June 26, 2014 / 3:25 PM / 3 years ago

Sterling, housebuilding shares rally after BoE caps some home loans

4 Min Read

* Housebuilder stocks gain after modest BoE measures

* Hopes of a rate hike in coming months kept alive

* Pound slips a little against dollar after U.S. data

By Jemima Kelly

LONDON, June 26 (Reuters) - Sterling rose to near six-year-highs against the dollar on Thursday and housebuilding stocks gained after Bank of England measures to cool Britain's housing market did not shift interest rate expectations.

The BoE's risk watchdog, the Financial Policy Committee (FPC), sought to slow a housing market that many worry is once again overheating by toughening mortgage affordability tests and announcing a cap on home loans.

But the macroprudential measures announced in the FPC's twice-yearly financial stability report were not as aggressive as some had feared. Tougher action might have increased speculation the bank would hold off for longer than previously thought in raising borrowing costs from current record lows.

The FPC's measures sent sterling to a day's high against the dollar of $1.7040, before retreating to $1.7014 in the afternoon after U.S. data for May showed the largest annual rise in spending on personal consumption since October 2012.

The euro fell by almost half a percent against the pound to 79.87 pence, having hit a low of 79.82 as BoE Governor Mark Carney spoke at a news conference following the FPC report's release.

"The main concern for sterling traders was whether the macroprudential norms would impact interest rate hike expectations," said Nawaz Ali, an analyst at Western Union.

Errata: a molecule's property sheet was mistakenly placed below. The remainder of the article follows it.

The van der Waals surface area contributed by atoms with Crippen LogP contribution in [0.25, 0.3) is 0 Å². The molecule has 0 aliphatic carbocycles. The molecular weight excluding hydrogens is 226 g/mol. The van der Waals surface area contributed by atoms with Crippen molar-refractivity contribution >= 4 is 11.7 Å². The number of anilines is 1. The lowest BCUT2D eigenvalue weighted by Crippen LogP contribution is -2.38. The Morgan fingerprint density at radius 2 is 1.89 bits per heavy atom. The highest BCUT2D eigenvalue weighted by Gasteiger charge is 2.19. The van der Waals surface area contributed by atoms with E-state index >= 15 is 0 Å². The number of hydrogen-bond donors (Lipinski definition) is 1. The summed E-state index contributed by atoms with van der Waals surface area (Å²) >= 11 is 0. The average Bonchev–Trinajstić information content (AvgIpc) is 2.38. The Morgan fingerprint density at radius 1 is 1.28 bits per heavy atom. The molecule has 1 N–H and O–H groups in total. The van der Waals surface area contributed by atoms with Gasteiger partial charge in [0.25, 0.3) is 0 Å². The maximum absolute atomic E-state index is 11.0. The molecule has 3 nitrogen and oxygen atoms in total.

"Clearly they have not, much to the relief of traders. These measures do not alter the MPC (Monetary Policy Committee) debate on hiking interest rates."

Gilt yields rose across the two-, five- and 10-year maturities as markets digested the BoE's measures.

Short-sterling interest rate futures <0#FSS:> fell, pointing to a slight increase in expectations for an earlier rate hike by the BoE. Its main rate is now 0.5 percent.

Rates Up

Housing is at the centre of the debate over whether Britain's economy is really growing more durably and will in time generate more pressure on wages and inflation, which was at a 4 1/2-year low in May.

If the recovery in economic data over the past year is due largely to increased house prices in a handful of key markets - chiefly London - and related borrowing, it may not represent the sort of longer-term recovery that would warrant higher rates.

Carney said he expected momentum in the housing market "to continue for the next year or so" and added that it was not the FPC's role to control house prices. That helped push shares in British housebuilders, including Barratt Developments and Persimmon, more than 5 percent higher.

Although the governor said the central bank had reached "the limit of (its) tolerance" on projected increases in mortgage debt, some argued its actions were not tough enough.

"Many will argue today's measures don't go far enough," said Tom McPhail, head of pensions research at financial services firm Hargreaves Lansdown. "Mark Carney stressed that if someone could get a mortgage yesterday they could get one today." (Additional reporting by Anirban Nag and Andy Bruce; Editing by Catherine Evans)

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